Don’t Give Up

Pic E. Poetry in motion. Having twisted his wrist the bar is waiting patiently to be grabbed by Christian’s free hand. Therefore Christian has to concentrate on getting his hand around to the bar. This takes some work at first and is probably the biggest hurdle when moving from surface passes to air passes. Its all good and well having the bar ready but if you can’t get the other arm around quick enough its all in vain.

This is the moment when many kiters think, “I’ve missed it” and let go. You have to rotate around the arm, which has the bar, so if you let go you won’t turn enough. If you hold on you will turn into a position where you can reach the bar without the need for any contortionist skills. Without wanting to encourage you all to go out and hammer yourselves, if you can move the hand quickly and hold on you will turn. In fact you know you can turn this far because you can already land wrapped.

The board is now under Christian and ready for landing. As long as the knees bend up the board will rotate with you. If you leave your legs straight it’ll get left behind.

Top Tips

Those little things that make all the difference! Here in the shifty 3, as with a lot of pass moves, it can help if you give the kite a sharp tweak down with your front hand just before passing. This will stop the kite pulling the bar up and away, and will encourage you to keep two hands on the bar for longer.

Other than that we’re back to getting the height, so you have time to pass.

Following Sequence 2

  • Pic 1. Christian parks his kite around 11, gathers some good speed and bears away to unhook, keeping his shoulders back and his bum low.
  • Pic 2. Christian carves hard up into the wind with his weight over his back foot and his front leg extended. He is looking forward, so does not turn his head upwind.
  • Pic 3. Exploding up on take off Christian continues to look forward.
  • Pic 4. He immediately kicks his back foot behind him, extending his rear leg.
  • Pic 5. Christian keeps his arms bent and his head above the bar. If his kite were too high this would be the perfect time to tweak it down.
  • Pic 6. Christian pulls and pushes the bar hard down towards his back hip, whilst pulling his back knee in towards his hands to start the rotation.
  • Pic 7. Christian releases his front hand and crunches his knees up, whilst throwing his head and free hand around with the rotation.
  • Pic 8. Twisting his wrist around, Christian puts the bar where he’ll be able to reach it. All his effort now is focused on getting his free hand around and onto the bar. He hols on tight with his right hand so that he can rotate around his arm and reach the bar.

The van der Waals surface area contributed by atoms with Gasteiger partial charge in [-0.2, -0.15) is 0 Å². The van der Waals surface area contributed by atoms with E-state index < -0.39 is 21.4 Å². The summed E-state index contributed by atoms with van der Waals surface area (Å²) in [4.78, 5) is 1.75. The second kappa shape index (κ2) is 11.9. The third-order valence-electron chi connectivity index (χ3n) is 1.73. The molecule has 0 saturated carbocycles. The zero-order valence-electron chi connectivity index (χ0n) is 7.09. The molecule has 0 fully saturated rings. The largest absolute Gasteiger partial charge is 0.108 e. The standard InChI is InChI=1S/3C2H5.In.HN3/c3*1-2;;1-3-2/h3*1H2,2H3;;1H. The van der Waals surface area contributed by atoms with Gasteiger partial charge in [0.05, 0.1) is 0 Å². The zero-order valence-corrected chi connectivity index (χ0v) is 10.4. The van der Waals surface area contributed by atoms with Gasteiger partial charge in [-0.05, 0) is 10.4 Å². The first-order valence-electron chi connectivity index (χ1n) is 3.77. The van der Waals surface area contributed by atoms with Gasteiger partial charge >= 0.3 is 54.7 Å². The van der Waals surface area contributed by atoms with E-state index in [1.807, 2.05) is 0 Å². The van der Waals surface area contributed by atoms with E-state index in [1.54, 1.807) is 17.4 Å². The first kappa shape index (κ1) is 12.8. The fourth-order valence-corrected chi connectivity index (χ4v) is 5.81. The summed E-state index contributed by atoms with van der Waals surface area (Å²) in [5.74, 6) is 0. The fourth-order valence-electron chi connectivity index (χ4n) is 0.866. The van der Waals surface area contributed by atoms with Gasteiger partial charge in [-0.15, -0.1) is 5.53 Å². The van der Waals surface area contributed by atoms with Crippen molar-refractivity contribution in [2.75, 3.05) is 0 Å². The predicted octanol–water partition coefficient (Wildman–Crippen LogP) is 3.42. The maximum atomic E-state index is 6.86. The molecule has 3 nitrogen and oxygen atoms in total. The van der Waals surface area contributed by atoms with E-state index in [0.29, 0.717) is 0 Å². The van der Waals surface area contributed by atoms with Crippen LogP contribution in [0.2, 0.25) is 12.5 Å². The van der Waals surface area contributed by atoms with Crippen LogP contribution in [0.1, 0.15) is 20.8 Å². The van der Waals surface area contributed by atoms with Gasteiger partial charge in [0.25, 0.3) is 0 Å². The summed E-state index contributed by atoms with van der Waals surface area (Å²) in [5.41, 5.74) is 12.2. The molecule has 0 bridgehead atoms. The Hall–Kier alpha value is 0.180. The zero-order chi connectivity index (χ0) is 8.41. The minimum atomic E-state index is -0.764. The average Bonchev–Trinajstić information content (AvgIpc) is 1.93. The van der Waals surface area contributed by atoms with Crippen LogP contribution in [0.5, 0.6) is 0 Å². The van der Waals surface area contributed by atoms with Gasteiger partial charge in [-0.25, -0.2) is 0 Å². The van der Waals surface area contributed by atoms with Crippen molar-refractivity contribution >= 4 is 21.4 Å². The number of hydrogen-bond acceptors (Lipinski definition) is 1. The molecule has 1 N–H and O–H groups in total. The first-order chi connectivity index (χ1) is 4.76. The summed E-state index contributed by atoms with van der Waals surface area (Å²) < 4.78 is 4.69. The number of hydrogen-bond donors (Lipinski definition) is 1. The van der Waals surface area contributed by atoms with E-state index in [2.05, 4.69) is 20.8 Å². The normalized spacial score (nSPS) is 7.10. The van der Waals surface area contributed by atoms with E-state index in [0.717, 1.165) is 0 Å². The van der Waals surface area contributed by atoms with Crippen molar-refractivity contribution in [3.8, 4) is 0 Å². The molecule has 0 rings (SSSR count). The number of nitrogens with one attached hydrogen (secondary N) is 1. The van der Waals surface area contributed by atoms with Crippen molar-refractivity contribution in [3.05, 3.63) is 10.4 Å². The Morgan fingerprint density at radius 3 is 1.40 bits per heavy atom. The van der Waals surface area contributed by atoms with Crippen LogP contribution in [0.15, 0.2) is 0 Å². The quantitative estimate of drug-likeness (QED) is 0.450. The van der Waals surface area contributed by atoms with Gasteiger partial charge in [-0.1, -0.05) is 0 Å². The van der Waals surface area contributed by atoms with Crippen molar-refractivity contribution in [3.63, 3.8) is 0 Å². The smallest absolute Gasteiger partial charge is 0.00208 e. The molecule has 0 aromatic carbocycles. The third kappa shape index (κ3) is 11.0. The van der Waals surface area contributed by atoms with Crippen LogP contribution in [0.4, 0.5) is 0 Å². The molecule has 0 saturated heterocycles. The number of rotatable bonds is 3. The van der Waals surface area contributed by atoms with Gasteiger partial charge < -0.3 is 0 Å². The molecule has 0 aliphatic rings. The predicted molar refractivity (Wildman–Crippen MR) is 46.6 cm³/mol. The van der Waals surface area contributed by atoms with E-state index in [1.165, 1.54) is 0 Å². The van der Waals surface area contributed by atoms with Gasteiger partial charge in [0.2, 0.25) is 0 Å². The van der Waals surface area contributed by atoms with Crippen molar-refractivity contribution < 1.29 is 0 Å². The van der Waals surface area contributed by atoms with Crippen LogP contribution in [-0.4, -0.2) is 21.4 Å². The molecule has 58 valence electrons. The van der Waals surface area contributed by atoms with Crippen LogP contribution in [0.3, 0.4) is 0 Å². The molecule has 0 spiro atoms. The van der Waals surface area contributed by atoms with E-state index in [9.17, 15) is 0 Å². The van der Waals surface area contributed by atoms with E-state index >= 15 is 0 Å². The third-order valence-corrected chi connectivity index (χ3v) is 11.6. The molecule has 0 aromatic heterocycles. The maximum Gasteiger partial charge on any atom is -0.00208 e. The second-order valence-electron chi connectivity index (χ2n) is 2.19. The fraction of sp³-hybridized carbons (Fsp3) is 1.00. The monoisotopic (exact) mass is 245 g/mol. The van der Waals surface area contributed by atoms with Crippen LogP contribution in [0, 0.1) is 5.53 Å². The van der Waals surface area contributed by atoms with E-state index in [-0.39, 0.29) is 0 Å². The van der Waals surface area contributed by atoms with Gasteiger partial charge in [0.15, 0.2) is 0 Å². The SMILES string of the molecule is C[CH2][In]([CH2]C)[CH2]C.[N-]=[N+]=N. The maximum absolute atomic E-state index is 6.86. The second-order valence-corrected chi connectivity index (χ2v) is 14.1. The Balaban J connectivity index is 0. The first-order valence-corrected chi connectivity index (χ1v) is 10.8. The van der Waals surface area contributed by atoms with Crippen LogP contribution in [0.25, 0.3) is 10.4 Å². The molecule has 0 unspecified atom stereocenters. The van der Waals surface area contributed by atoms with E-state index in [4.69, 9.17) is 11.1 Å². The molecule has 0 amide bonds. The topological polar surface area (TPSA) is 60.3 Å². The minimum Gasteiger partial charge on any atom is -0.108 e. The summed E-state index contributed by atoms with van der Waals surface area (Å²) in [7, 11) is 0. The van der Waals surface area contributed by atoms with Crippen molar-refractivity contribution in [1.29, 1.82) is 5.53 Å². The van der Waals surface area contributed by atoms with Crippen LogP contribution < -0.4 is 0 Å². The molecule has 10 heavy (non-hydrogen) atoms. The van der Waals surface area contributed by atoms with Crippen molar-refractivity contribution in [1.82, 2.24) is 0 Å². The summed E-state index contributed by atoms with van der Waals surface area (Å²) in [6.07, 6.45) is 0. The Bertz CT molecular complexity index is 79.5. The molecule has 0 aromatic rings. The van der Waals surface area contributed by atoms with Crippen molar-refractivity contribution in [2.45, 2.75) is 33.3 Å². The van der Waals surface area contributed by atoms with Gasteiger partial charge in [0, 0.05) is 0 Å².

• Pic 9. Christian grabs the bar and releases himself out of the arm lock, whilst dropping back down to the water.
  • Pic 10. And lands on a flat board off the wind!

Common Problems

If you can’t reach the bar even though you are hanging on. Chances are your kite is too high. Admittedly you’ll see a lot of riders doing this trick with their kites quite high, but they’re either rubber kids or strong delinquents. Just really concentrate on getting the kite no higher than 11 or 1 on your approach, and give it that tweak before passing.

You are not rotating fast enough. Using your legs and bringing the knees up is key. Timing your legs with your arms gives you a quick spin, and this is only possible if you pull with both hands.

You’re not rotating far enough around. If the kite is pulling like a train it can stall your spin. There are a few possibilities here. Firstly if you try and go too early the kite will still be pulling and therefore it pulls you back as you try and turn away from it. So think patience and wait a touch longer.
If you have too much power, or your kite is flaring, it may well pull hard all the way through the manoeuvre, which makes it very hard to learn. Firstly make sure you’re trimmed correctly, or if need be change down. For the gung ho amongst you, the more power you have, the harder you’ll need to carve and pop to make the kite behave.


  1. Speed & pop hard
  2. Kick leg, bend arms & wait
  3. 2 Hands down to back hip
  4. Back knee up to hands
  5. Hold on & quick free hand

This technique article was in Issue 25 of IKSURFMAG.


By Christian and Karine
Christian and Karine have been working together as a coaching team, running improver to advanced kitesurfing clinics since 2003.